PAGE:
Of course, the advances with floating point and DSD audio have vastly improved how digital audio sounds, but it will never be as good at re-creating sound as analog gear.

Furthermore, when we’re dealing with analog gear like tubes and tape (I don’t really care about solid state), then the way that those mediums distort also creates all sorts of good things (to our ears, anyway).  Side effects of overloaded analog gear like tape compression, high-end saturation, and even-order harmonic distortion create the famous “analog warmth” that so many people talk about and want to have in their recordings. (No, a plug-in doesn’t do that, those just use math to shape the sound with harmonics and EQs, it’s still discrete values and not real nature.)

When new recording engineers start out they always end up searching “how to get a warm sound.” You can get a good frequency balance with digital, but it will always be your analog gear that will sweeten your sound, smooth it out, and give it the warmth you seek.

Manley Vox BoxSo what does this mean when setting up your studio? Basically, make sure you have more money than you think you want to spend. Tube audio gear isn’t cheap, and finding (let alone maintaining) a 2-inch tape machine in this century is a both a pain and very costly. But they are expensive for a reason: because they sound better. So long as you can grab yourself a couple tube pre-amps, EQs and a compressor / limiter or two, you’ll be in very good shape to be happier about the sound of your recordings.

Keep in mind: you don’t necessarily need a lot of gear – you just need some really good gear. Unless you’re recording a full band, you don’t need a ton of mics and two dozen mic-pres. Spend high and not often. Most audio engineers live lives of overdubs now, anyway, so approach buying gear for your studio more like you have a lot of money to spend on furniture for a very small apartment: buy quality not quantity. I’d much rather have a couple amazing sounding mic-pres and compressors than two racks full of thin and brittle ones.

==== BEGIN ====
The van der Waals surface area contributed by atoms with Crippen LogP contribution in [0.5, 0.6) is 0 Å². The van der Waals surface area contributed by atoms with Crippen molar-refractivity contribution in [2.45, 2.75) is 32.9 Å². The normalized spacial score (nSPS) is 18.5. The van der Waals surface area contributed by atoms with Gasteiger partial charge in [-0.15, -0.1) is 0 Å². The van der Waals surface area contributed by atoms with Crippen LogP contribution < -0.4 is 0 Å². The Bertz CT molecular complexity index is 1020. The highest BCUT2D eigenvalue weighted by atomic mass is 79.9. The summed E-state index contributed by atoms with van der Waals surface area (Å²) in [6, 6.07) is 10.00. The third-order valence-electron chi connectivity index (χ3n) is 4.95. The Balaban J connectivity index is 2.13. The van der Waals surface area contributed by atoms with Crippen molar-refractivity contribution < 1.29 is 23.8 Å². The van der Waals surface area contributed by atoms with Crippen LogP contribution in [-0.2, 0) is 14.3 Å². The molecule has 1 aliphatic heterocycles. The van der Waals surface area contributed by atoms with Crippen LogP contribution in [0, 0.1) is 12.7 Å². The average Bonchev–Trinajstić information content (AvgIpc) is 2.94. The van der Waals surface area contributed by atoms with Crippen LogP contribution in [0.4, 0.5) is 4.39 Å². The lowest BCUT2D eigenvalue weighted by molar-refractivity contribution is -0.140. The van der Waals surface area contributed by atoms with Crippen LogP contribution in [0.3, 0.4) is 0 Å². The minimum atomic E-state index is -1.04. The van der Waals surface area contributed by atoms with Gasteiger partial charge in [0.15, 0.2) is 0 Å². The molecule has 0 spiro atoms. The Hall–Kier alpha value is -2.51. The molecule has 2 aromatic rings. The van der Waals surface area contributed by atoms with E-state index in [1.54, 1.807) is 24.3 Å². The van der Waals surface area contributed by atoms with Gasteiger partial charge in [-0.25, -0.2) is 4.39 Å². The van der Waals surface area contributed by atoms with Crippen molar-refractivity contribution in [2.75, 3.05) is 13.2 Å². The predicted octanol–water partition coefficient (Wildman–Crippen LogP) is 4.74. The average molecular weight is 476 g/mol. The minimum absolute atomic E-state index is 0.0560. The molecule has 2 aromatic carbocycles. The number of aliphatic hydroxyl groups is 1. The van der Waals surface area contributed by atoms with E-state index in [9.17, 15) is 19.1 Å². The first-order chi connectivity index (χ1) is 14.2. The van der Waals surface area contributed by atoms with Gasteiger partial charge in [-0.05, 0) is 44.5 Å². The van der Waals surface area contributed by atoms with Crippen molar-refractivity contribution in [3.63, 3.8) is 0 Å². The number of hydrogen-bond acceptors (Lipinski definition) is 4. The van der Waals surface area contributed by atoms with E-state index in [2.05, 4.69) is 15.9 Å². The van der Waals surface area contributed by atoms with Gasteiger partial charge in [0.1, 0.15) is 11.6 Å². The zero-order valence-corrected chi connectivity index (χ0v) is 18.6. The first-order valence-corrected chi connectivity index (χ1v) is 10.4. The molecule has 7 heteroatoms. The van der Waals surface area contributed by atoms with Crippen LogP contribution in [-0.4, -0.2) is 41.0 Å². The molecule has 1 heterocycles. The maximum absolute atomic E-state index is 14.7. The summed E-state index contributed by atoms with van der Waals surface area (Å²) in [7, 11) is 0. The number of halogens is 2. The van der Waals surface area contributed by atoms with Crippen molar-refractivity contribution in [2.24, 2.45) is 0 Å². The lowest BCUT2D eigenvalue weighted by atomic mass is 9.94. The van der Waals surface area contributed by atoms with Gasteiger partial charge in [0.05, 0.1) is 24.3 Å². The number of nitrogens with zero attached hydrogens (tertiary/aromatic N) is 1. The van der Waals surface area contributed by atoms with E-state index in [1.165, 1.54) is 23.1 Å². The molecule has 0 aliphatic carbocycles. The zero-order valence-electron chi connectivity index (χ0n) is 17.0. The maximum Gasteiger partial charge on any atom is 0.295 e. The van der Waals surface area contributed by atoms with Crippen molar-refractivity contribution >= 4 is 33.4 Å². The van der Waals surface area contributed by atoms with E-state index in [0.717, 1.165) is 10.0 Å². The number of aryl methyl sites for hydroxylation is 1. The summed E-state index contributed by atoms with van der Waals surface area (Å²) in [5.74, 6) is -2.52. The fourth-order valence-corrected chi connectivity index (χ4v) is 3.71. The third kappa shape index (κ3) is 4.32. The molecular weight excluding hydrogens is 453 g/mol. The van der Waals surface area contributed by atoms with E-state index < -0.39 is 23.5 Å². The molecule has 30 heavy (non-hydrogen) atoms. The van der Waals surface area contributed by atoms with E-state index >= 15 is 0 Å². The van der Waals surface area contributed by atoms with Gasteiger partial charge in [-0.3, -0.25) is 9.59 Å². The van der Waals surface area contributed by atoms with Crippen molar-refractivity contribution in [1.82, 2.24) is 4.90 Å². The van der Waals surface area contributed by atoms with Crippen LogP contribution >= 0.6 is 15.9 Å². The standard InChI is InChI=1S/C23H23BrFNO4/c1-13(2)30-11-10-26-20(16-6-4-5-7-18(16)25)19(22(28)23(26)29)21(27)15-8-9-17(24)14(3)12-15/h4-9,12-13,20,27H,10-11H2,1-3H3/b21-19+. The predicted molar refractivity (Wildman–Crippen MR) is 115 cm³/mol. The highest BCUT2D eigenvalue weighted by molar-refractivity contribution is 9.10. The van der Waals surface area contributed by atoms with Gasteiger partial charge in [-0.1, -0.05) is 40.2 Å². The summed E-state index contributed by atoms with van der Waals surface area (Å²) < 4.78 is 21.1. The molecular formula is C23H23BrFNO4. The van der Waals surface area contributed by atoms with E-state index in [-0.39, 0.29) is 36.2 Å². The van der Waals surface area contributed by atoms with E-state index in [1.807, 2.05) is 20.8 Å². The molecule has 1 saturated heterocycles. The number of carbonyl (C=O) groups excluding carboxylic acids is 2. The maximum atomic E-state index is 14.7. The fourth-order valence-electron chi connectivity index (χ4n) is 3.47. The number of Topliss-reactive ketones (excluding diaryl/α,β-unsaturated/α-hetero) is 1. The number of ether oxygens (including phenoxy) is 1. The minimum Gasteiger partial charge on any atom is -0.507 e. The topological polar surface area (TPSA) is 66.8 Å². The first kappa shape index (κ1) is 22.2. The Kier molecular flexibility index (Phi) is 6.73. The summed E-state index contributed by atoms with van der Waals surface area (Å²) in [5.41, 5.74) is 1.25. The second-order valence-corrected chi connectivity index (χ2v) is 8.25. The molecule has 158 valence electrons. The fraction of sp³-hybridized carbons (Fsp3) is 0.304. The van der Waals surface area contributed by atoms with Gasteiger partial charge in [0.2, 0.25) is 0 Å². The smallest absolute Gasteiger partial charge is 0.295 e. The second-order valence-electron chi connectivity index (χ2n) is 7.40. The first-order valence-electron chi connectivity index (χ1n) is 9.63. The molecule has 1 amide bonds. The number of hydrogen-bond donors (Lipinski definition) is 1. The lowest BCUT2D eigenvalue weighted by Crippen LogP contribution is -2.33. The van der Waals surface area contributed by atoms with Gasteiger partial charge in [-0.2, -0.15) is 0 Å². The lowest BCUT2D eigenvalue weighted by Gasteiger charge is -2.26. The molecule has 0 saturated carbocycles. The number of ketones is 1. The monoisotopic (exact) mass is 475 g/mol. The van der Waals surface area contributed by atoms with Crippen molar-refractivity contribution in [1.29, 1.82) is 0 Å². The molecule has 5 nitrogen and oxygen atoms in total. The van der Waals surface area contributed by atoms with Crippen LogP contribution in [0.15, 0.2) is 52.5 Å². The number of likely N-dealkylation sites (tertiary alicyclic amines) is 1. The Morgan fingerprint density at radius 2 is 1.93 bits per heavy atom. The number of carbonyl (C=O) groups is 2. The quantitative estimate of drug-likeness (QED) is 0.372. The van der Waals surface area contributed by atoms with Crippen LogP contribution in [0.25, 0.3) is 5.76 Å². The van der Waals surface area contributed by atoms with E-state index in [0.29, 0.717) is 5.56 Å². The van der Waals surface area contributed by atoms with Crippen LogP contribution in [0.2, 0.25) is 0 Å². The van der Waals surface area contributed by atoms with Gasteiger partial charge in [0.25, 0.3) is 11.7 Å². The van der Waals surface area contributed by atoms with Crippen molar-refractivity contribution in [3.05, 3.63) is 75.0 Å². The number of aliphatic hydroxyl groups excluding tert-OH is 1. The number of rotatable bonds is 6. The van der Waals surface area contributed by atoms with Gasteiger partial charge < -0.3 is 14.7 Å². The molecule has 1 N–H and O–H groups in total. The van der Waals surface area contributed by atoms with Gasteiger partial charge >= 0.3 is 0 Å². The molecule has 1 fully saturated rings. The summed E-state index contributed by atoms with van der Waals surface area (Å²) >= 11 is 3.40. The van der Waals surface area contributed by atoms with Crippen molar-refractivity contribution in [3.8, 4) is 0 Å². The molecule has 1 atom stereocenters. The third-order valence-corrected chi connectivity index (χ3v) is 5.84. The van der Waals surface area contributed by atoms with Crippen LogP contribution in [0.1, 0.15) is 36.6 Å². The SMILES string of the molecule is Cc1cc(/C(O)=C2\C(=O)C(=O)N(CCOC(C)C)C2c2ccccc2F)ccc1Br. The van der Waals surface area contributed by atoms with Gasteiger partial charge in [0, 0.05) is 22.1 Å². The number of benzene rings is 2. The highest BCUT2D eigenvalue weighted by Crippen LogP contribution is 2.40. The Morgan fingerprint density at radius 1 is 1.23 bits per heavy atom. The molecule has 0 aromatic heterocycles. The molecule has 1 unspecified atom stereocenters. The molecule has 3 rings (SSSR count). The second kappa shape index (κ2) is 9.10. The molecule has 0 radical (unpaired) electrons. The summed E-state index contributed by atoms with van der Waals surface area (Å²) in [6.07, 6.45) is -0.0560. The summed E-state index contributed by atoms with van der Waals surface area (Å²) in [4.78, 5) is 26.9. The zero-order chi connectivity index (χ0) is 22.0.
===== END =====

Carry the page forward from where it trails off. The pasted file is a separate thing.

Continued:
Now to the sad part: no one but you and your production buddies will likely notice the increased sound quality. 99% of the people buying music are buying digital and have been raised with MP3s. Even when listened to digitally, if you have very good, analog warmth, source material it will still sound better: people will feel the vocals are a bit more full, they’ll feel better about how the compression sounds, etc… but I doubt anyone who is actually buying your music will care. They just want to sing along, bob their heads, or hit the dance floor. Only the geeks among use seem to care about really good sound anymore. So it’s sort of up to the audio engineers out there; those who love high quality sound to keep the torch lit. Good luck.

Tags: | Category: Recording Studio Design, Gear, Set Up
Published: by | Updated: 07-02-2014 08:22:57